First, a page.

A brief note on the importance of being agile in a startup, and that no single coach or even team should have a monopoly on the practice.
The word “agile” has many names (“lean”), a tendency to be over / mis-used (oftentimes by me ;)). But whatever we call it, the basic tenets – progressing in measured / deliberate but rapid iterations, embracing speed to learnings at the expense of perfection, the importance placed on insights in the determination of of time and resource investment – are at the core of most development and design efforts within start-ups. More by necessity than choice – there’s simply not enough money, time, or people to effectively solve problems and develop new products in any other way.
But why assume that agile only applies to engineers? Agile at its finest is embedded in the culture of the entire company – that includes the CEO/Founder. I’ve heard business leaders boldly proclaim “We embrace failure!” who were often the first ones to chastise efforts that “failed,” ordidn’t give the predicted results. It’s a leader’s responsibility to practice what they preach, setting the tone from the top down, by emphasizing the learnings from these efforts (and sharing learnings and “failures” of their own), that are essential to driving a mindset transformation.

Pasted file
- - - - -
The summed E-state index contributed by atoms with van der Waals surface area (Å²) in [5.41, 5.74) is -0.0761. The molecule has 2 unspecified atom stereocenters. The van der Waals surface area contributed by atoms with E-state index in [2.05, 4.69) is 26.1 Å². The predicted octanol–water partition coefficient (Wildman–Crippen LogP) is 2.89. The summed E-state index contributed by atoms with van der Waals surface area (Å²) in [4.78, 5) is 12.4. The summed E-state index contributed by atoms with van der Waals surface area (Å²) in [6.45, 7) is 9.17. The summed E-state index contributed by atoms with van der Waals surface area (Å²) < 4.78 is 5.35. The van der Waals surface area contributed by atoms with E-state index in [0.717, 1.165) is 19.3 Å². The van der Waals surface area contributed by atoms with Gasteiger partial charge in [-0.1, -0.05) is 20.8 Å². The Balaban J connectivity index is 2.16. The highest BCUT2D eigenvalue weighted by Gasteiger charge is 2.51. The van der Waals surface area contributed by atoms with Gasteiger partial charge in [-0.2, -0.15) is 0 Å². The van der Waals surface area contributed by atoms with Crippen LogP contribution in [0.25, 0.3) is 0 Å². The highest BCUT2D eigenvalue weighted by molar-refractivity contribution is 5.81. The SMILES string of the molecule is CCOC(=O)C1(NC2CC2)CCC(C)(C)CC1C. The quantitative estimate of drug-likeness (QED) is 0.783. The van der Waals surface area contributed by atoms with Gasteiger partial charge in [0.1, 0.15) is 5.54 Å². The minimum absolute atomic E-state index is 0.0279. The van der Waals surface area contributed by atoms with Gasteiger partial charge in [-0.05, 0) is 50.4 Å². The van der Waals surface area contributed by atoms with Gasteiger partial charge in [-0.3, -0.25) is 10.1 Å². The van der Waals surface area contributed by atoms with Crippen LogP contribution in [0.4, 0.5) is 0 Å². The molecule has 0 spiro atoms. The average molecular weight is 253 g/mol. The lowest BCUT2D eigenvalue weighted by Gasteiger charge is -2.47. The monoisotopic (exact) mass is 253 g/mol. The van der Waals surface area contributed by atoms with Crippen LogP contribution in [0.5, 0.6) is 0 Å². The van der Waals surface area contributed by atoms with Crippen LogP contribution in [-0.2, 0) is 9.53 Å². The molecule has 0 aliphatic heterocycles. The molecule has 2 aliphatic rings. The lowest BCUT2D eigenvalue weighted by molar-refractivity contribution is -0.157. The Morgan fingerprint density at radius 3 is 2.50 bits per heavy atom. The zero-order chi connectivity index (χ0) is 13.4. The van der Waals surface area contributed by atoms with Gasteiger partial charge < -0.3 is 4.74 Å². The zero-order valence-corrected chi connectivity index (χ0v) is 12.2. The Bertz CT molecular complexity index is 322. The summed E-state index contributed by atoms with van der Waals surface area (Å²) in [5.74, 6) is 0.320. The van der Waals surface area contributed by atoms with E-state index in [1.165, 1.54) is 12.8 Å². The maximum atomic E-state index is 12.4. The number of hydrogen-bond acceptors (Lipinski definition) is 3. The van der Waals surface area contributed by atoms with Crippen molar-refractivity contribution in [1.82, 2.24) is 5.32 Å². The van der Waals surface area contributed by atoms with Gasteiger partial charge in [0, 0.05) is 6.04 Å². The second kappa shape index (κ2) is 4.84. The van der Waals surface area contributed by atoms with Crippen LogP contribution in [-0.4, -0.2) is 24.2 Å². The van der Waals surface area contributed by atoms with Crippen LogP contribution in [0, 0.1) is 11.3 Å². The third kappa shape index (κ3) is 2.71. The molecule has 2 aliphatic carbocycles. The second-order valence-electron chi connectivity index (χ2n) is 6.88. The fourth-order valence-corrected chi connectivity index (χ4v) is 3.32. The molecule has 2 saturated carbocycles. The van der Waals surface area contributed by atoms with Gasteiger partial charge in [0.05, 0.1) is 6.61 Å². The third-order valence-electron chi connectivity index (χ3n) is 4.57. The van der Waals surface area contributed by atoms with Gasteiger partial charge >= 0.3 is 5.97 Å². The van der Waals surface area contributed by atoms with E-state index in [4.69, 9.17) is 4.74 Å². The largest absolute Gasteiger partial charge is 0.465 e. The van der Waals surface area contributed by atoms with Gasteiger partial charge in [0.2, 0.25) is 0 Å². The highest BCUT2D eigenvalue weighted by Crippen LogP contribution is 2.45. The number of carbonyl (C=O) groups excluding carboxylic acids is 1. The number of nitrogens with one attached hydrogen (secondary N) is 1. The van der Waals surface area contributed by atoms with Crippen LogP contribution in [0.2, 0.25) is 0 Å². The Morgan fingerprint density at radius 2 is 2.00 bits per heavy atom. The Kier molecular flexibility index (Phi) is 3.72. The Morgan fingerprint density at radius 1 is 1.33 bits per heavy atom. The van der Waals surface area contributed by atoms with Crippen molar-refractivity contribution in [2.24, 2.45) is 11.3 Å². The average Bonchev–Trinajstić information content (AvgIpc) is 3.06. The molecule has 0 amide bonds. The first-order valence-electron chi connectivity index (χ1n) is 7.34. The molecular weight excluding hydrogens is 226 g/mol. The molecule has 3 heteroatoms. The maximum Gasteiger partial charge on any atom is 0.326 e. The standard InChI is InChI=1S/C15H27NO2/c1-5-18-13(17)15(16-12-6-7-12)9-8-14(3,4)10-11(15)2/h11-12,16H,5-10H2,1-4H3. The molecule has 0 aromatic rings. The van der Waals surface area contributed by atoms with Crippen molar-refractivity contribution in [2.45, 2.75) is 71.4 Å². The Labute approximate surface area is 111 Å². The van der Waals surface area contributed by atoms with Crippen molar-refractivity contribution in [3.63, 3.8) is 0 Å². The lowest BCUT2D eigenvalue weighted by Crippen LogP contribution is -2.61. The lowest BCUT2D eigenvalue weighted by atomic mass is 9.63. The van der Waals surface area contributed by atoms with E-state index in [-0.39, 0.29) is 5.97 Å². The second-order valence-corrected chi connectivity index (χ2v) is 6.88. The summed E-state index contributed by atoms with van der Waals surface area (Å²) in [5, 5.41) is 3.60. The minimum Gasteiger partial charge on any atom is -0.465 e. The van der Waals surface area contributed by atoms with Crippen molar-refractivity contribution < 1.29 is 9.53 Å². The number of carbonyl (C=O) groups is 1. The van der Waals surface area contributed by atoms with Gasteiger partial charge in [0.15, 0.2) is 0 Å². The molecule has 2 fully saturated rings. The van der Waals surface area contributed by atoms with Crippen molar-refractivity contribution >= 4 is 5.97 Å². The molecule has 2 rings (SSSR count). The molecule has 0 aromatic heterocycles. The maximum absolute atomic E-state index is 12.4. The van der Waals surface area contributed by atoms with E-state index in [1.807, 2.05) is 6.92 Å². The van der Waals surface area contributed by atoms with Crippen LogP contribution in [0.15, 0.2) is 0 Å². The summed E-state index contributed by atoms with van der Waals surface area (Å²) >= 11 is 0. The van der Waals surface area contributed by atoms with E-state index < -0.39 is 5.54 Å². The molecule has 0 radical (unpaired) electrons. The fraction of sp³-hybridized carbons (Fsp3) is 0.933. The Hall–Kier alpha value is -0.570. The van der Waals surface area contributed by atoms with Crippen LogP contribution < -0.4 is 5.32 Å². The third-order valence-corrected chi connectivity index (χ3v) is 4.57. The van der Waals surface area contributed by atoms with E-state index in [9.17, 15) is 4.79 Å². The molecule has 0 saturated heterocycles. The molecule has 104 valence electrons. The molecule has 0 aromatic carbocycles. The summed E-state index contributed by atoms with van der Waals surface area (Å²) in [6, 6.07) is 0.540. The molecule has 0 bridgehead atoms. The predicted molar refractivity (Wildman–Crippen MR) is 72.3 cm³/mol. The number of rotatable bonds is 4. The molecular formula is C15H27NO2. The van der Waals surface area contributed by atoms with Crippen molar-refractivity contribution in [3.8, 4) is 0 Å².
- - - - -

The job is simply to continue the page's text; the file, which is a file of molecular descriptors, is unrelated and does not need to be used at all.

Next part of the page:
And it’s not just leadership – innovation happens everyday, often times closer to the user than to the boardroom (indeed, the “user” could be a client or customer, but also fellow employees). Prototyping isn’t just about wireframes – it can be about trying new processes in recruiting, marketing, sales, and more – doing a rapid yet meaningful and deliberate test of a new approach.
My perspective, then, is that agile for product development is necessary but not sufficient. The most effective startups embrace the operational and cultural implications of an agile approach across all levels and all functions, making the pursuit and syndication of rapid insights the very fabric of an organization.